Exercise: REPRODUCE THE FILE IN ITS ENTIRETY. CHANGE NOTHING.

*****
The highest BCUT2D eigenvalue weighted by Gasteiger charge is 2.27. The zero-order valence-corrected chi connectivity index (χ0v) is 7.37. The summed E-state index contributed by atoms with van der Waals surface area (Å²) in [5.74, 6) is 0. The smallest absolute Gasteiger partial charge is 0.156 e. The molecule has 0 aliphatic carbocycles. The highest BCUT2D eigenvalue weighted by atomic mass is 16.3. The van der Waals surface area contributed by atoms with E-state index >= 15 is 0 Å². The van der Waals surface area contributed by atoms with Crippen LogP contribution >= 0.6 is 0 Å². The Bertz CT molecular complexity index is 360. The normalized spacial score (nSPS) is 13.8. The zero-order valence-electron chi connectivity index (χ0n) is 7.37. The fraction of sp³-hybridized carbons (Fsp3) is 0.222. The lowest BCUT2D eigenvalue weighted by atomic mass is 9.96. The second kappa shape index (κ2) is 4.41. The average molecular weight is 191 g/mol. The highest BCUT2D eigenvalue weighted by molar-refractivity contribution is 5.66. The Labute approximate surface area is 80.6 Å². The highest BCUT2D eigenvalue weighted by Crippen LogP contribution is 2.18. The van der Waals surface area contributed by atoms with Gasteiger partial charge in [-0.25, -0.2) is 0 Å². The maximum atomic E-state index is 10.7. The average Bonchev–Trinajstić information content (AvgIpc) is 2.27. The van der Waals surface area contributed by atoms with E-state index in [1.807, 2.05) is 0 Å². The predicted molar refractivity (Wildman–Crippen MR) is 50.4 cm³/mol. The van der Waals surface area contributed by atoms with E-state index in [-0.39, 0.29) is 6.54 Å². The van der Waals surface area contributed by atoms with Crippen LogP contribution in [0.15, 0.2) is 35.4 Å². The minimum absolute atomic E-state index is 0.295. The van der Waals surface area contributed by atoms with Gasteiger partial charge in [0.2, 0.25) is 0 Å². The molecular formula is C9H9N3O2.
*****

The highest BCUT2D eigenvalue weighted by Gasteiger charge is 2.27. The zero-order valence-corrected chi connectivity index (χ0v) is 7.37. The summed E-state index contributed by atoms with van der Waals surface area (Å²) in [5.74, 6) is 0. The smallest absolute Gasteiger partial charge is 0.156 e. The molecule has 0 aliphatic carbocycles. The highest BCUT2D eigenvalue weighted by atomic mass is 16.3. The van der Waals surface area contributed by atoms with E-state index >= 15 is 0 Å². The van der Waals surface area contributed by atoms with Crippen LogP contribution >= 0.6 is 0 Å². The Bertz CT molecular complexity index is 360. The normalized spacial score (nSPS) is 13.8. The zero-order valence-electron chi connectivity index (χ0n) is 7.37. The fraction of sp³-hybridized carbons (Fsp3) is 0.222. The lowest BCUT2D eigenvalue weighted by atomic mass is 9.96. The second kappa shape index (κ2) is 4.41. The average molecular weight is 191 g/mol. The highest BCUT2D eigenvalue weighted by molar-refractivity contribution is 5.66. The Labute approximate surface area is 80.6 Å². The highest BCUT2D eigenvalue weighted by Crippen LogP contribution is 2.18. The van der Waals surface area contributed by atoms with Gasteiger partial charge in [-0.25, -0.2) is 0 Å². The maximum atomic E-state index is 10.7. The average Bonchev–Trinajstić information content (AvgIpc) is 2.27. The van der Waals surface area contributed by atoms with E-state index in [1.807, 2.05) is 0 Å². The predicted molar refractivity (Wildman–Crippen MR) is 50.4 cm³/mol. The van der Waals surface area contributed by atoms with E-state index in [-0.39, 0.29) is 6.54 Å². The van der Waals surface area contributed by atoms with Crippen LogP contribution in [0.15, 0.2) is 35.4 Å². The minimum absolute atomic E-state index is 0.295. The van der Waals surface area contributed by atoms with Gasteiger partial charge in [0.2, 0.25) is 0 Å². The molecular formula is C9H9N3O2.